Preliminary February 2023 traffic figures released today by the Association of Asia Pacific Airlines (AAPA) showed that international passenger markets continued to expand at a robust pace, buoyed by the strong appetite for travel, in tandem with the Lunar New Year holiday season.
Overall, 16.9 million international passengers were carried by Asia Pacific airlines in February, representing a 645.3% jump from the 2.3 million that flew in the same month last year, when the region’s international markets were still suppressed by strict travel measures.
In revenue passenger kilometre (RPK) terms, demand grew by 481.7% year-on-year, markedly outpacing the 205.5% expansion in available seat capacity.
As a result, the average international passenger load factor rose by 38.6 percentage points to 81.3% for the month, achieving levels recorded in pre-pandemic 2019.
Concerns over the broader economic climate, weakness in consumer and business sentiment, continued to affect air cargo markets in February.
For the region’s carriers, international air cargo demand, as measured in freight tonne kilometres (FTK), fell by 9.8% for the month.
Offered freight capacity edged 0.8% higher, leading to a 7.2 percentage point decline in the average international freight load factor to 61.7% for the month.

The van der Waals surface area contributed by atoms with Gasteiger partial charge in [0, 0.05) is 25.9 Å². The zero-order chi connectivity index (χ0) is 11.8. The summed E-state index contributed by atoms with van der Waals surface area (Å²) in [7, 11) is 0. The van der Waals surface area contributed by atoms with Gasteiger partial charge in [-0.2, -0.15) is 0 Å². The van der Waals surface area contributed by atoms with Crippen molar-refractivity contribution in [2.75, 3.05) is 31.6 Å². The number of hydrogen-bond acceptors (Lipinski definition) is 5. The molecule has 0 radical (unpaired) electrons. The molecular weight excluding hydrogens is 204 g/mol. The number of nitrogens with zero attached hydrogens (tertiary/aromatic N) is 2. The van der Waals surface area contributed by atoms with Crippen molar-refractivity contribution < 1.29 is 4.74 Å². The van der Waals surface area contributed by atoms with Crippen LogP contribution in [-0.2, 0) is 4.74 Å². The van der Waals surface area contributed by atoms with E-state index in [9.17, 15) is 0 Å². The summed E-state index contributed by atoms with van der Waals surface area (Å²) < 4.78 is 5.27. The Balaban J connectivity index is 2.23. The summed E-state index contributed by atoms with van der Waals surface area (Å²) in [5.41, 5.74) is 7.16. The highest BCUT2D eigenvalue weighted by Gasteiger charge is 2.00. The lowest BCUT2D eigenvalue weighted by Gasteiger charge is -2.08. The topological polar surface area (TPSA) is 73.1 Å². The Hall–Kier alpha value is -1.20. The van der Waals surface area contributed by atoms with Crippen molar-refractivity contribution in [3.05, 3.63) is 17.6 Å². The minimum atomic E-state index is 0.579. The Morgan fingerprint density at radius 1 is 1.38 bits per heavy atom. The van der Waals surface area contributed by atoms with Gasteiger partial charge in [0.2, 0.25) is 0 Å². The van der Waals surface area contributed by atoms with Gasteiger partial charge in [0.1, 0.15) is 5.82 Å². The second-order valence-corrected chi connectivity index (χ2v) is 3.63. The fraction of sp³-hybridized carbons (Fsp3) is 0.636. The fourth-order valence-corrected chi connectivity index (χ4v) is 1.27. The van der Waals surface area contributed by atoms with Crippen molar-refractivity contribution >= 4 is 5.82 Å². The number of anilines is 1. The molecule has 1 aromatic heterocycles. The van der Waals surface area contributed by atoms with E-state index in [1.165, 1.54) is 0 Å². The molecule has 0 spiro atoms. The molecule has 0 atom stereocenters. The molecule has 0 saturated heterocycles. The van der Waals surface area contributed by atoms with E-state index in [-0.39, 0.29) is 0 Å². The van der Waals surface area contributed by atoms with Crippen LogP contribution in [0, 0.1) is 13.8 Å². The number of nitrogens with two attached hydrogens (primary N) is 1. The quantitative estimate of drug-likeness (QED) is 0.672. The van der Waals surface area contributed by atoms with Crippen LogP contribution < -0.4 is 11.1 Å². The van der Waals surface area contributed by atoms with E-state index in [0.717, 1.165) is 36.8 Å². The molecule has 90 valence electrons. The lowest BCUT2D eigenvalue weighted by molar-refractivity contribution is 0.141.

Commenting on the results, Mr Subhas Menon, AAPA Director General said, “The first two months of the year saw a continued strong recovery in international travel markets, with the number of passengers carried by the region’s carriers increasing more than seven-fold to 34 million, bringing overall demand to 54.3% of the corresponding period in pre-pandemic 2019.” “On the other hand, air cargo markets continued to weaken amid challenging circumstances. Inflationary pressures, and worsening economic conditions, weighed down on spending affecting demand for air shipments. “The first two months of the year saw a 15.5% fall in air cargo demand for Asian carriers.”
Looking ahead, Mr Menon said, “The demand outlook for international travel is positive, but expected to moderate in the coming months compared with the larger traffic volumes in the later months of last year as more borders reopened over the course of 2022. “Nevertheless, strong travel demand will continue to underpin the recovery in passenger traffic, as pre-pandemic flight frequencies and city links are gradually restored in 2023.”
Mr Menon added, “Asian airlines are proactively taking steps to reduce the strain on operations where possible. “This includes intensifying recruitment of staff, returning stored aircraft to service and continued investments in digitalising the travel process. “The airlines are working closely with industry stakeholders with the aim of enhancing passenger experience while ensuring safe and secure travel in the recovery period.”